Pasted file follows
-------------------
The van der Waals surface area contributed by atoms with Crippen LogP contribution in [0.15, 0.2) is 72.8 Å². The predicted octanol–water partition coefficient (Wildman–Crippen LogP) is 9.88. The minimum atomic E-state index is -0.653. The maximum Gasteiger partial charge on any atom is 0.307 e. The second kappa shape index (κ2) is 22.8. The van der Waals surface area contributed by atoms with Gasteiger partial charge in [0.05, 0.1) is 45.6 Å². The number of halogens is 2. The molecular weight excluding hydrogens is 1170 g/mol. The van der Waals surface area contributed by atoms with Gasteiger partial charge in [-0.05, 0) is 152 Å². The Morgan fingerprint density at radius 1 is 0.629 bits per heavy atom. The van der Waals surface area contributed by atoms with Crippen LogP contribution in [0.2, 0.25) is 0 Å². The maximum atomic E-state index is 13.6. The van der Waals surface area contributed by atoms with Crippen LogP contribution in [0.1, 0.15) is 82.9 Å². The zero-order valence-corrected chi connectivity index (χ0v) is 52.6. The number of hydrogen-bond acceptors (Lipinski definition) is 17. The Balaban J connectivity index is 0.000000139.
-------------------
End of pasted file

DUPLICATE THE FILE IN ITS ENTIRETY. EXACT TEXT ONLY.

The van der Waals surface area contributed by atoms with Crippen LogP contribution in [0.15, 0.2) is 72.8 Å². The predicted octanol–water partition coefficient (Wildman–Crippen LogP) is 9.88. The minimum atomic E-state index is -0.653. The maximum Gasteiger partial charge on any atom is 0.307 e. The second kappa shape index (κ2) is 22.8. The van der Waals surface area contributed by atoms with Gasteiger partial charge in [0.05, 0.1) is 45.6 Å². The number of halogens is 2. The molecular weight excluding hydrogens is 1170 g/mol. The van der Waals surface area contributed by atoms with Gasteiger partial charge in [-0.05, 0) is 152 Å². The Morgan fingerprint density at radius 1 is 0.629 bits per heavy atom. The van der Waals surface area contributed by atoms with Crippen LogP contribution in [0.2, 0.25) is 0 Å². The maximum atomic E-state index is 13.6. The van der Waals surface area contributed by atoms with Crippen LogP contribution in [0.1, 0.15) is 82.9 Å². The zero-order valence-corrected chi connectivity index (χ0v) is 52.6. The number of hydrogen-bond acceptors (Lipinski definition) is 17. The Balaban J connectivity index is 0.000000139.